Northwest berry Foundation

Management Detail

Phomopsis Twig Blight

in Blueberries

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Latin name: Phomopsis vaccinii


Reason for Concern:
1) This canker disease causes dieback of flowers, twigs, and shoots, as well as fruit rot.
2) Bushes that have been weakened by other factors are usually more prone to infection.
3) Frost injury to the base of plants or shoots may result in girdling cankers.
4) This disease is most severe in seasons following winters with mild spells interspersed with cold weather.
5) Periods of hot, dry weather during the growing season may predispose plants to this disease.

The primary symptom is a blighting of 1-year-old woody stems that have flower buds. Visible symptoms occur soon after the flower buds reach the green-tip stage first on small twigs and then larger branches. Individual buds turn brown and die, followed by browning and death of the bark around the bud as the fungus spreads from the blighted bud into the twig, spreading until most or all of the flower buds on an individual twig are killed. There it stops, not progressing further down the stem to infect older wood. New infections occur continually as buds open, flower, and produce fruit. Small branches, usually about 2" to 6" long, may wilt suddenly and die. Leaves turn reddish and remain attached to the stem. Infected fruit are soft, often split, and leak juice. Twig blight symptoms are sometimes confused with botrytis fruit rot, fruit rot is characterized by a gray, fuzzy mold on the affected plant part, and there is no dark brown discoloration of the twig.Girding cankers on 1-year-old stems become obvious by early summer and continue to progress downward, eventually encircling the entire shoot. Cankers begin as elongated brownish areas and can become up to 4" long. They can be at ground level up to several feet above the ground. On older stems, the cankers become grayish and flattened and grow up to 8" long. Side branches that become encompassed by the canker will wilt in hot weather. The cankers become covered with tiny black dots: the fungal spore-producing structures. As canes mature, they become girdled by the diseased lesions.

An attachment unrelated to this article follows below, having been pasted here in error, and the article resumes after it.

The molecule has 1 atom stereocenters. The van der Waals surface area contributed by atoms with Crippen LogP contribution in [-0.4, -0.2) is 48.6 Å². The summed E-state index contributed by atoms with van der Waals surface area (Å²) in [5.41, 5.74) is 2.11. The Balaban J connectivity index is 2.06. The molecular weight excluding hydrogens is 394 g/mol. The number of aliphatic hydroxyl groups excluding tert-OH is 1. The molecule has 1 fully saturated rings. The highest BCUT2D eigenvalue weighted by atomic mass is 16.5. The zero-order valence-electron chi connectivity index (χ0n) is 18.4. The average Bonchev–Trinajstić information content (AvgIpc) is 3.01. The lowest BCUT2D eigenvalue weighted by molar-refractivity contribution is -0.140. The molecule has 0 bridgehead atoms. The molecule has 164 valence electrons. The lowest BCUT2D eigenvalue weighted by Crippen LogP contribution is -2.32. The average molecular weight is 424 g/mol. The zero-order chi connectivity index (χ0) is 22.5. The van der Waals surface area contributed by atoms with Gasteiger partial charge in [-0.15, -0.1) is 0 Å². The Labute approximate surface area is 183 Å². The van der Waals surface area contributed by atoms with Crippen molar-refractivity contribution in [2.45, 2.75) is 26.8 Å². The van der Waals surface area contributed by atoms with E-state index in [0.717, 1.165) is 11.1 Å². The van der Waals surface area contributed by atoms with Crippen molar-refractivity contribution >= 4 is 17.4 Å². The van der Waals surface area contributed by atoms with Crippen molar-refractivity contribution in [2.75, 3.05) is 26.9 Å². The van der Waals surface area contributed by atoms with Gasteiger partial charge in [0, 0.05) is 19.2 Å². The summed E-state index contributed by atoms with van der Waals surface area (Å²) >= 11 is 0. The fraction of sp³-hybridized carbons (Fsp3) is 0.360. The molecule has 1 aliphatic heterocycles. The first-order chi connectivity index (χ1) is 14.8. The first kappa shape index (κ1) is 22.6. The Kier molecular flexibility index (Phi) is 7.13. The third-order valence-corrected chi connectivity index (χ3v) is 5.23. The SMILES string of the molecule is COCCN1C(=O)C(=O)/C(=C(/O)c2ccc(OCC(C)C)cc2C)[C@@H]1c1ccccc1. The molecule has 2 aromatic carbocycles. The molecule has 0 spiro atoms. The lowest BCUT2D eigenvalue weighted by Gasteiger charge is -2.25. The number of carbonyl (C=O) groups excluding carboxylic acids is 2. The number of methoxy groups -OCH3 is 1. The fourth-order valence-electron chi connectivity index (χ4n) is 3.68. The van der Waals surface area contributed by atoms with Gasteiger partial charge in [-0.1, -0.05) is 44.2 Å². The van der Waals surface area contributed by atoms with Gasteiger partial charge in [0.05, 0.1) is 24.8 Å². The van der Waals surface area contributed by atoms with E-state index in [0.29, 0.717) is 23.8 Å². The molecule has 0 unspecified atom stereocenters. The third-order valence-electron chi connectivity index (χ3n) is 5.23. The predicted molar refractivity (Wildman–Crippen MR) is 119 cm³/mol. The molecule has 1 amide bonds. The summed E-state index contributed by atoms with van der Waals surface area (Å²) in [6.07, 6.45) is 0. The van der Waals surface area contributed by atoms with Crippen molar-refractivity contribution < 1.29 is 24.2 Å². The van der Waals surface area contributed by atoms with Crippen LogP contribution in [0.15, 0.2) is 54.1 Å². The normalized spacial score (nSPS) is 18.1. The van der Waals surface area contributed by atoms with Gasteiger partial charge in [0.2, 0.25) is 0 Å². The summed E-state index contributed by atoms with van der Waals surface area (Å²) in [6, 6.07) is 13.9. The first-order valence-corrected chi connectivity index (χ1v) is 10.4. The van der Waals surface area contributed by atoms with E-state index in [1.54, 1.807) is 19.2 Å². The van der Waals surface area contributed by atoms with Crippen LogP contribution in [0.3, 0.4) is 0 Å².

• Infection occurs through flower buds and wounds from budbreak to bloom, causing twig, flower, or shoot dieback.
  • It can also enter the plant through pruning wounds or frost cracks and cause girdling cankers.
  • Not common in the Northwest.

Cultural Controls:

  • Avoid wounding or injuring plants.


For information about chemical controls, check with our Pesticide Guide.


photo from Michigan State University

photo from Michigan State University


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